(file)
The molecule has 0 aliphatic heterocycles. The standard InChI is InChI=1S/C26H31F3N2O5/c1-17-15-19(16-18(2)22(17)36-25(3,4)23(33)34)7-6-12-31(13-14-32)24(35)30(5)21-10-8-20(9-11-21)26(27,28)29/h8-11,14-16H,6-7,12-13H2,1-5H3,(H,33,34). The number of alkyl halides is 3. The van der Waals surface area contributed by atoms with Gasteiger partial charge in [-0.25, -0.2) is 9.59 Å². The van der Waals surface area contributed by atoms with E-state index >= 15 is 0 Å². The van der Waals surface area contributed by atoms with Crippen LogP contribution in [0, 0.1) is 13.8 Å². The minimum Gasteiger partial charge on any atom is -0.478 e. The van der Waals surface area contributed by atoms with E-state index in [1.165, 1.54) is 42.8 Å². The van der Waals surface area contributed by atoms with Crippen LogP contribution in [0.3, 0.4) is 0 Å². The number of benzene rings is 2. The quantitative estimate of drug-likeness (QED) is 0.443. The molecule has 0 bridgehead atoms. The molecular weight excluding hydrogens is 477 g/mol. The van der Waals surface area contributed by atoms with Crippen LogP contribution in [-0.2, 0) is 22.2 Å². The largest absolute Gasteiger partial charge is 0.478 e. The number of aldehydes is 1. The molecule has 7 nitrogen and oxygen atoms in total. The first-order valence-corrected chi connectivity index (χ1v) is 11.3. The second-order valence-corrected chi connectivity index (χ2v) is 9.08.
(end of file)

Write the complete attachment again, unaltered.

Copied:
The molecule has 0 aliphatic heterocycles. The standard InChI is InChI=1S/C26H31F3N2O5/c1-17-15-19(16-18(2)22(17)36-25(3,4)23(33)34)7-6-12-31(13-14-32)24(35)30(5)21-10-8-20(9-11-21)26(27,28)29/h8-11,14-16H,6-7,12-13H2,1-5H3,(H,33,34). The number of alkyl halides is 3. The van der Waals surface area contributed by atoms with Gasteiger partial charge in [-0.25, -0.2) is 9.59 Å². The van der Waals surface area contributed by atoms with E-state index >= 15 is 0 Å². The van der Waals surface area contributed by atoms with Crippen LogP contribution in [0, 0.1) is 13.8 Å². The minimum Gasteiger partial charge on any atom is -0.478 e. The van der Waals surface area contributed by atoms with E-state index in [1.165, 1.54) is 42.8 Å². The van der Waals surface area contributed by atoms with Crippen LogP contribution in [0.3, 0.4) is 0 Å². The number of benzene rings is 2. The quantitative estimate of drug-likeness (QED) is 0.443. The molecule has 0 bridgehead atoms. The molecular weight excluding hydrogens is 477 g/mol. The van der Waals surface area contributed by atoms with Crippen LogP contribution in [-0.2, 0) is 22.2 Å². The largest absolute Gasteiger partial charge is 0.478 e. The number of aldehydes is 1. The molecule has 7 nitrogen and oxygen atoms in total. The first-order valence-corrected chi connectivity index (χ1v) is 11.3. The second-order valence-corrected chi connectivity index (χ2v) is 9.08.